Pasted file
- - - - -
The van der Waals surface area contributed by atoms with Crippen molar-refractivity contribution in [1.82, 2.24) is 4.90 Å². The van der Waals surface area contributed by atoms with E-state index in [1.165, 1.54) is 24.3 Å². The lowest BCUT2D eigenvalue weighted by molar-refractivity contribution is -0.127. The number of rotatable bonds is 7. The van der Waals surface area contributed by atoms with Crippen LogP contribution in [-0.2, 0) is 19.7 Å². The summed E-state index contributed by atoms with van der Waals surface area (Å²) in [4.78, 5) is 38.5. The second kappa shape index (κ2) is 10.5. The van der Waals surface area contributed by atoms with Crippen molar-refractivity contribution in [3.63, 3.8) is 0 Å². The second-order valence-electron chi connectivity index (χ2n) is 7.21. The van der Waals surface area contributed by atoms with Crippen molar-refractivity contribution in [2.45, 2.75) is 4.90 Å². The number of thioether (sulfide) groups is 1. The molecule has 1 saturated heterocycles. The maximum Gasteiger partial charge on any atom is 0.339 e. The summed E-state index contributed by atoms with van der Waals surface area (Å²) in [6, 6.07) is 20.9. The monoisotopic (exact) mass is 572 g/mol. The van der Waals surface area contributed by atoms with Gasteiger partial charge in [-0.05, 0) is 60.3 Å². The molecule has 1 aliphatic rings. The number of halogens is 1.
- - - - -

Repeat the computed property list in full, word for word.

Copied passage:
The van der Waals surface area contributed by atoms with Crippen molar-refractivity contribution in [1.82, 2.24) is 4.90 Å². The van der Waals surface area contributed by atoms with E-state index in [1.165, 1.54) is 24.3 Å². The lowest BCUT2D eigenvalue weighted by molar-refractivity contribution is -0.127. The number of rotatable bonds is 7. The van der Waals surface area contributed by atoms with Crippen LogP contribution in [-0.2, 0) is 19.7 Å². The summed E-state index contributed by atoms with van der Waals surface area (Å²) in [4.78, 5) is 38.5. The second kappa shape index (κ2) is 10.5. The van der Waals surface area contributed by atoms with Crippen molar-refractivity contribution in [3.63, 3.8) is 0 Å². The second-order valence-electron chi connectivity index (χ2n) is 7.21. The van der Waals surface area contributed by atoms with Crippen molar-refractivity contribution in [2.45, 2.75) is 4.90 Å². The number of thioether (sulfide) groups is 1. The molecule has 1 saturated heterocycles. The maximum Gasteiger partial charge on any atom is 0.339 e. The summed E-state index contributed by atoms with van der Waals surface area (Å²) in [6, 6.07) is 20.9. The monoisotopic (exact) mass is 572 g/mol. The van der Waals surface area contributed by atoms with Gasteiger partial charge in [-0.05, 0) is 60.3 Å². The molecule has 1 aliphatic rings. The number of halogens is 1.